As Respondent has failed to file a Response or any other communication, it has not provided any evidence on its behalf. In the absence of such contradiction, the Panel did not establish any indications that any of the circumstances as described in article 3.1 of the Regulations apply, nor that Respondent has any rights to or legitimate interests in the Domain Name in any other way.

Considering all of the above, the Panel is of the opinion that there is nothing in the record that evidences Respondent’s rights to or legitimate interest in the Domain Name. The Panel does not find that Complainant’s claims come across unlawful or unfounded. The Complaint meets the second element of the Regulations.

C. Registered or Used in Bad Faith

Although the first date of registration of the Domain Name is June 28, 2007, the relevant date for this decision is December 31, 2009, as this is the date on which Respondent filed the current registration (through a new registration). Therefore, the registration of the Domain Name took place after the registration of the trademarks that Complainant relies on.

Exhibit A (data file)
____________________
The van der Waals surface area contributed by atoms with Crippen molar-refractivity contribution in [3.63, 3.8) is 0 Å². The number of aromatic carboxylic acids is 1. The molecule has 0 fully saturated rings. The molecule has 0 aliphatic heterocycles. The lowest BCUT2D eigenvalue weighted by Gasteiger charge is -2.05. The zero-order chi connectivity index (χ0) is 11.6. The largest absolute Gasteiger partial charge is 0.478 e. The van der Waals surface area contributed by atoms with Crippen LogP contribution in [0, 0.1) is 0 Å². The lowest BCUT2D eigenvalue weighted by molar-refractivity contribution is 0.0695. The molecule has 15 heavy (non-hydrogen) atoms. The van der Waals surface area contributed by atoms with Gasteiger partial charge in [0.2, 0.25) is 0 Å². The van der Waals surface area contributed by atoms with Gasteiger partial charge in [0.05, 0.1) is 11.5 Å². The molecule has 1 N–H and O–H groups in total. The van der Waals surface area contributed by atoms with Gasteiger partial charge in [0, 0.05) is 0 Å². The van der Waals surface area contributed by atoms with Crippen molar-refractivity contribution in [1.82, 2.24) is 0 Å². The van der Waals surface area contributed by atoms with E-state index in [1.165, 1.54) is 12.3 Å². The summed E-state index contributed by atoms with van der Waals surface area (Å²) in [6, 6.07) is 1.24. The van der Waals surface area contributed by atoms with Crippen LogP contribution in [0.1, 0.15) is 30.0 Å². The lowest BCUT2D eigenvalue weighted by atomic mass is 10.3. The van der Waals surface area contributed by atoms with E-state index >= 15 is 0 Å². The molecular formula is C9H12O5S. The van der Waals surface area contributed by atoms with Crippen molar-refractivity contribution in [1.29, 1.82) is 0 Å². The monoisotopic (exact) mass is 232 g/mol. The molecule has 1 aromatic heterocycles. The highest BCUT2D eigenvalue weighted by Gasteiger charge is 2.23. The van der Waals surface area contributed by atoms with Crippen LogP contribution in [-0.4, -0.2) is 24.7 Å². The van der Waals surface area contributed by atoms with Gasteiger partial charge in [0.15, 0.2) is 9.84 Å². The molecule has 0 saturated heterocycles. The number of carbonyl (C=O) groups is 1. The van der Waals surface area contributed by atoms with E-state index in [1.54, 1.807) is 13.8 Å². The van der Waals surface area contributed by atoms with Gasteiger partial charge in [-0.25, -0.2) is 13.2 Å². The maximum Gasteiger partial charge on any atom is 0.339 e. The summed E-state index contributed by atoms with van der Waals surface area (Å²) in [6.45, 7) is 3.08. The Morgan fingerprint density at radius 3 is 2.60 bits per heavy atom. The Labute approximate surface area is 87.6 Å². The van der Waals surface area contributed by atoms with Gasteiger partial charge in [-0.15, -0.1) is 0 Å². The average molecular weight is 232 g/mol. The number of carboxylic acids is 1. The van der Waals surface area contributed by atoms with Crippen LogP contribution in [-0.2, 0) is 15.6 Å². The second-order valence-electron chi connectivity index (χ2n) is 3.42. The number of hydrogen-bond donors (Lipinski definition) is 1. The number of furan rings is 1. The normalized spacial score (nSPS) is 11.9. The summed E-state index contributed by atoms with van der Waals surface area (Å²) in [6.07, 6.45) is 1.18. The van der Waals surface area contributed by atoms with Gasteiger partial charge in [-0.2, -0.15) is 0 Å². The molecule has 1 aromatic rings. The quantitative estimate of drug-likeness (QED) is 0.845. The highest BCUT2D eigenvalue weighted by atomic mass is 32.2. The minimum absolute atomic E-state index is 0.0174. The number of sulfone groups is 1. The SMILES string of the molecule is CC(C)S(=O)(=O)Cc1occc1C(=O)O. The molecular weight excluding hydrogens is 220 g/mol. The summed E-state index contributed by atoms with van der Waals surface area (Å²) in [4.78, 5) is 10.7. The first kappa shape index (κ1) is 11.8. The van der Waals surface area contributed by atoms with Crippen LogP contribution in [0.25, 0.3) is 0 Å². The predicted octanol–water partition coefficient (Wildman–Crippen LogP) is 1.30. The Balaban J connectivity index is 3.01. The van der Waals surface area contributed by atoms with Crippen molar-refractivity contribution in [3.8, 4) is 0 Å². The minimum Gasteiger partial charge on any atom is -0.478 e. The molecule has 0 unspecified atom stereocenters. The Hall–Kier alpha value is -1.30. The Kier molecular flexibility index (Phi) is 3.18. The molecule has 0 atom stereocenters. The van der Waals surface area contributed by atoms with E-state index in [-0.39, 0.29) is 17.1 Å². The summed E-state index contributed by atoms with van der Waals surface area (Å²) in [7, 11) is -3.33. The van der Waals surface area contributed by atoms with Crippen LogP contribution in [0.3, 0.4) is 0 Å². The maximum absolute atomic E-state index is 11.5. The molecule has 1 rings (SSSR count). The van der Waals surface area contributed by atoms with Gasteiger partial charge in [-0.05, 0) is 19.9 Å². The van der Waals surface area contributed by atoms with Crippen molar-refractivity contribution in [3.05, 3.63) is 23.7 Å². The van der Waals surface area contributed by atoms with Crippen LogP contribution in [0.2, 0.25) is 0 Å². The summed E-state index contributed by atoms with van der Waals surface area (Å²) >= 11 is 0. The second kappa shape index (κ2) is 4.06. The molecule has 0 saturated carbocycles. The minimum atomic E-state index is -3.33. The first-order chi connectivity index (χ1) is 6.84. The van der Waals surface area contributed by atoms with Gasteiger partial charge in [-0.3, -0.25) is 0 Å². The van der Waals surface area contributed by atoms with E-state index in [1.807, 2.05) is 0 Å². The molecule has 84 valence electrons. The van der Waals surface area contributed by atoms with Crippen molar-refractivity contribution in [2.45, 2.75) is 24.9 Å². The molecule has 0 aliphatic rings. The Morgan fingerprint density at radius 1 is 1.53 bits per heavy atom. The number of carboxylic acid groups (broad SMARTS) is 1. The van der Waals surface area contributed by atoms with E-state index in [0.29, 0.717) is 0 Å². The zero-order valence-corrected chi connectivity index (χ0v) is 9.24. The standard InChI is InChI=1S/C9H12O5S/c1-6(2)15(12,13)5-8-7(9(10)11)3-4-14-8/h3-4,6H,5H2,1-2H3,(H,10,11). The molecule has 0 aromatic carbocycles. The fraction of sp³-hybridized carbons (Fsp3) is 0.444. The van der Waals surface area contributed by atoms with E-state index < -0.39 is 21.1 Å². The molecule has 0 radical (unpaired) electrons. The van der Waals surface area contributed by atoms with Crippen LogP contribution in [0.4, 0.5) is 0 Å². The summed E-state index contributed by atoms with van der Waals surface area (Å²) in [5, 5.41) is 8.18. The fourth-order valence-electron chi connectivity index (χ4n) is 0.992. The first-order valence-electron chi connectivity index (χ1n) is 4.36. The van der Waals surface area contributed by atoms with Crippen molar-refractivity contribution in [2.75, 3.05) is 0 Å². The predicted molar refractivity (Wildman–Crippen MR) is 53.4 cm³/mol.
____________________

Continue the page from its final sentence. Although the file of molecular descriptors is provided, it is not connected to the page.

The registration of the Domain Name also took place well beyond the dates on which Complainant first commenced using the trademarks in relation to the offering of education by correspondence to children/kids.

Based on these facts and taking into consideration that it was not contested that the trademark at issue is longstanding and well-known, the Panel deems it likely that Respondent was aware of Complainant’s trademarks when registering the Domain Name.

Under these circumstances, the Panel concludes that the Domain Name has been registered in bad faith.